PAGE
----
You can get decent loading by setting yourself under the smith machine bar and setting the bar across your upper back. Just set the safety stops on the smith machine so that the bar is loaded through the full range of motion and so that you still have enough room to escape. This beats balancing a plate on your back.

Wanted to add…strict form is the purpose of floor presses as you can’t cheat on a floor press like you can on a bench press (by arching and by adjusting the plane of movement, etc) so a floor press may be the best of both worlds…I know Pavel highly recommends the floor press.


Handstand pushups are a tremendous way to increase your vertical pressing, particularly toward the ‘lockout’ range.
I worked up to 20+ reps with this exercise and it had a VERY positive effect on my overhead pressing.

The only problem is that you typically cannot get a full range of motion with them. Unless, that is, you can do them with your hands on two chairs, allowing your head to lower below the level it normally could. However, if you could do that, you a) have amazing balance, and b) are a freakin’ badass.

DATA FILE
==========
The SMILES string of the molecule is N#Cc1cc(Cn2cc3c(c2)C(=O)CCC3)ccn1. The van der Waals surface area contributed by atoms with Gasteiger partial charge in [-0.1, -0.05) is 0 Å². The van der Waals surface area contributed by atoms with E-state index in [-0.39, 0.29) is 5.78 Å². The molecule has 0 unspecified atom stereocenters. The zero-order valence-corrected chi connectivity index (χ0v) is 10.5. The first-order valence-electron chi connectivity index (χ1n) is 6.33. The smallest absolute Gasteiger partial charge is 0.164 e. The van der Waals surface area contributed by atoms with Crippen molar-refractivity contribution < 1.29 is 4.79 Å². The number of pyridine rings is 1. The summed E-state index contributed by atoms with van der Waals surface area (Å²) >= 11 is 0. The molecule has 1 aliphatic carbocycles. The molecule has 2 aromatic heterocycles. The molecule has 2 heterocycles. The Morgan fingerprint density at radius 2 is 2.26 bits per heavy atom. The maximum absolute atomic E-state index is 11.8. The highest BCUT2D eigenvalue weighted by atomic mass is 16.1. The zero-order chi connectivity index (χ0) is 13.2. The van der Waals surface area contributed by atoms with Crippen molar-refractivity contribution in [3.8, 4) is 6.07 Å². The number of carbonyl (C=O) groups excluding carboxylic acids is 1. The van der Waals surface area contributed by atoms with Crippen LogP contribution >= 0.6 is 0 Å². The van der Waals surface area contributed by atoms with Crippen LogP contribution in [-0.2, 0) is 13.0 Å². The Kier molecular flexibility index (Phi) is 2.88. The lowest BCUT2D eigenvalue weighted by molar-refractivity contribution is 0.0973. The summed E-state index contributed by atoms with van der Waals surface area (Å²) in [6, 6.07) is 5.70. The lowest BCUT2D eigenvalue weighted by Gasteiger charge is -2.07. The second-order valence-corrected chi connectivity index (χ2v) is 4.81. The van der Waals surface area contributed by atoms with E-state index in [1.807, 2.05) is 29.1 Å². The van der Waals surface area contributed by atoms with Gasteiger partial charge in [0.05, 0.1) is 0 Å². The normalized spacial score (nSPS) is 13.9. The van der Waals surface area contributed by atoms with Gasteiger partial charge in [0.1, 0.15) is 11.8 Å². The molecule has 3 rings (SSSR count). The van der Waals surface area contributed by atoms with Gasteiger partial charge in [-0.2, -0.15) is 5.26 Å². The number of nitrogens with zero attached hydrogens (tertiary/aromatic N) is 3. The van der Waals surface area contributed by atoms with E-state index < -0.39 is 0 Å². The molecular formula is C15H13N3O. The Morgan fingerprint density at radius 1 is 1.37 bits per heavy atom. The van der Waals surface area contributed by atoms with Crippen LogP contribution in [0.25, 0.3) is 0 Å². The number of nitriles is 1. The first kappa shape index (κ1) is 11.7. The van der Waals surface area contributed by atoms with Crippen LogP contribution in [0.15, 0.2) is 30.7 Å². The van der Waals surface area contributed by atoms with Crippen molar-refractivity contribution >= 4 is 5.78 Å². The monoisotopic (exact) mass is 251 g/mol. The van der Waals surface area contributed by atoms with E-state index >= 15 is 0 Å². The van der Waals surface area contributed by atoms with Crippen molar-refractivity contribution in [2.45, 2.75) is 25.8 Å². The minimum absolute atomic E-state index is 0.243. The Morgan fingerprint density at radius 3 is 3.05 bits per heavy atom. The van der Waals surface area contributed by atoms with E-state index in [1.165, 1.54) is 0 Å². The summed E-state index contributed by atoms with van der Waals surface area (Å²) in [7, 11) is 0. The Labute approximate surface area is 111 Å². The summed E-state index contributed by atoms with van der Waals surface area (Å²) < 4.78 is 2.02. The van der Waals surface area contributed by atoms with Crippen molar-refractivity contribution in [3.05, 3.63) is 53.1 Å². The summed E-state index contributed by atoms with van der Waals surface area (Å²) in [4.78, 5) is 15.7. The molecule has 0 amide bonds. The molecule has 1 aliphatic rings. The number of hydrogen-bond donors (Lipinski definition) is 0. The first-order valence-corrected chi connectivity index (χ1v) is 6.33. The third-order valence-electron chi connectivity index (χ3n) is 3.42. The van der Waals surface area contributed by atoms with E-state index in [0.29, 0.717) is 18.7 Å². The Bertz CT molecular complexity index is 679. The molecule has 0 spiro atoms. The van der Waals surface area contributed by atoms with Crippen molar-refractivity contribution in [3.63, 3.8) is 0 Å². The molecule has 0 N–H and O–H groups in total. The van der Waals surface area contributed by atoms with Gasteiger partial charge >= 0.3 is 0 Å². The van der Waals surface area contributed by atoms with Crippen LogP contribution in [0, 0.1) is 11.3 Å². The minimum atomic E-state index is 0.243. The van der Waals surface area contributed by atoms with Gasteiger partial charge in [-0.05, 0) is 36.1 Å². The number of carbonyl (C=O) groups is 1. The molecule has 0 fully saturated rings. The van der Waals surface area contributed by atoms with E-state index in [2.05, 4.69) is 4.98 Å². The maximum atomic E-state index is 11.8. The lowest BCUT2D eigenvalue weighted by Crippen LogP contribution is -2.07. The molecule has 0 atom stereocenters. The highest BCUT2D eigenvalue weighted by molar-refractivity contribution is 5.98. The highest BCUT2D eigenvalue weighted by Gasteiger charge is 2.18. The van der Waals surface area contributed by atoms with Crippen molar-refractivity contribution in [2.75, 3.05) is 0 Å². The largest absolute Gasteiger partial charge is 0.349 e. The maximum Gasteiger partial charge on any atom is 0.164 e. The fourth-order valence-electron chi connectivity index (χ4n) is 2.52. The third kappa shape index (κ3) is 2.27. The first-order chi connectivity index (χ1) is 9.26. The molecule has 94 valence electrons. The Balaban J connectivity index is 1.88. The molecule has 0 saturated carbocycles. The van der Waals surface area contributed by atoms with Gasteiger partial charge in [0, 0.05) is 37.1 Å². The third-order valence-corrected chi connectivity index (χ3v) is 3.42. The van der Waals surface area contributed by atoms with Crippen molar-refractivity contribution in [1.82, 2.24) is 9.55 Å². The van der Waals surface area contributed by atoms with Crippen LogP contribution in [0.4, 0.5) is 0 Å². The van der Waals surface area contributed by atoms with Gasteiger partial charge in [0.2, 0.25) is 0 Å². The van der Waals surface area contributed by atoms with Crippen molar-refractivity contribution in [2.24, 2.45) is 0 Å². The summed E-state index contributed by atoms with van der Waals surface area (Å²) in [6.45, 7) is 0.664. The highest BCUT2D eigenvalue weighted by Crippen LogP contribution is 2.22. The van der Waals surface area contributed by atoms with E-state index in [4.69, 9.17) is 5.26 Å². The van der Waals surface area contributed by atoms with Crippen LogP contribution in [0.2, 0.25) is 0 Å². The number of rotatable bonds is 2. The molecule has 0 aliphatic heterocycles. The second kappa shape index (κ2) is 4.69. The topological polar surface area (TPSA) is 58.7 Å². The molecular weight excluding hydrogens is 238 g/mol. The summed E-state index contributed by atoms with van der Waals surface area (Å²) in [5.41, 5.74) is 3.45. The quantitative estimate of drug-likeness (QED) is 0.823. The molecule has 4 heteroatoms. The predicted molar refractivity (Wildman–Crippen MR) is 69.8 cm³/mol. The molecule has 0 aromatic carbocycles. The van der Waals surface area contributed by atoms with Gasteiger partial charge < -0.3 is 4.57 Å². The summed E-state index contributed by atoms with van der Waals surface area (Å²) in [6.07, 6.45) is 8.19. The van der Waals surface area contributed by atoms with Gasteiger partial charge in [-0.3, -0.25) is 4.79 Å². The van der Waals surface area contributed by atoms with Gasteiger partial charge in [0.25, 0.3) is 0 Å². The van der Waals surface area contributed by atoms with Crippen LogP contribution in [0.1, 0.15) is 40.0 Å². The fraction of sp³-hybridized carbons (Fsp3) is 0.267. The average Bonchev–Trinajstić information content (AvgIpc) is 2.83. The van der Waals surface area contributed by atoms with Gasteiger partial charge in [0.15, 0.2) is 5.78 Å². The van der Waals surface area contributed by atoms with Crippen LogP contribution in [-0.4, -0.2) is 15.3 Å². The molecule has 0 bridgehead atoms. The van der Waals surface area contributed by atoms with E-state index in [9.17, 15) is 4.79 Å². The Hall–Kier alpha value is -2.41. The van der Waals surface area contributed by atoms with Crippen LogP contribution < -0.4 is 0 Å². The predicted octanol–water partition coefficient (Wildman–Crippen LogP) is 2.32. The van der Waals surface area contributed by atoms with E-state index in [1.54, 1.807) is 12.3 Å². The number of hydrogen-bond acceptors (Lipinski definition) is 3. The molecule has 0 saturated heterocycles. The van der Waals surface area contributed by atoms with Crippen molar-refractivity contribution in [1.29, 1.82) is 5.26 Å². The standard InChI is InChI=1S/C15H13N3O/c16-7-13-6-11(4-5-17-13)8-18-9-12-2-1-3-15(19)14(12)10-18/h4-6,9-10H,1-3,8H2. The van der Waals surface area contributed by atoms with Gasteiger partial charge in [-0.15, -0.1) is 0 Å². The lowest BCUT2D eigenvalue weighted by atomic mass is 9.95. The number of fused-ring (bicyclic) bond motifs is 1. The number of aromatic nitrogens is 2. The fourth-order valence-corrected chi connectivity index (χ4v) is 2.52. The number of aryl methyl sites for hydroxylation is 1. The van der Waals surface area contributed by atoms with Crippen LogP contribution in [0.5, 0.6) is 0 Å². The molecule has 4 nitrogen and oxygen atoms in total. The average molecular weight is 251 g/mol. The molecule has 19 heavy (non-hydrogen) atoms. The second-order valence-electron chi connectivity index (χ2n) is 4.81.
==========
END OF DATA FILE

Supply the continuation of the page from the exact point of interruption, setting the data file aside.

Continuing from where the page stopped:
In the old (OLD) MM2K magazine, Bill Phillips once got a bench-press contest going. I’m relying on memory here, but I think he wanted to bench 500 (?) and invited readers to join in the competition. The guy who ended up winning trained mainly with pushups, because he lived in North Dakotah or something, out in the middle of nowhere, where the closest gym was 75 miles away. He claimed he would start by having his wife and little girl lay on his back until he couldn’t do any more, then have his daughter jump off, then have his wife jump off and his daughter back on, then finish up with just his body weight in some interesting variant of strip sets. In the contest, a couple guys tied in bench pressing, so Phillips decided to break the tie with number of pushups, which this guy easily won.


A practical use for the Smith Machine! I like that idea alot. Good lookin’ out!


Brider: A counter argument to your hypothesis that benching is safer to pushups due to shoulder rotation mayb be that the freedom of the scapula to move while not being pinned to the bench will make it safer then normal benching.

This is cut and paste from a Fred Hatfield article. (Hatfield is a famous powerlifter and the first person to squat over 1000 lbs in competition)

“…Lying on your back with 300-400 or more pounds in your hands pressing your scapulae into the flat bench beneath. You lower the bar to your chest. But the scapulae are pinned to the bench and cannot slide inwards as you lower the bar. And neither can they slide outward as you raise the bar off your chest. This is not good! It causes undue stress on the tendons of the long heads of your biceps. The results?
? Nagging long-lasting pain from biceps tendinitis
? You can?t lift as much
? Far less strength is developed
? Poor sports performance…”

Also … I do not fully understand what you meant when you said “your shoulders tend to rotate forward”
Could you elaborate on this please?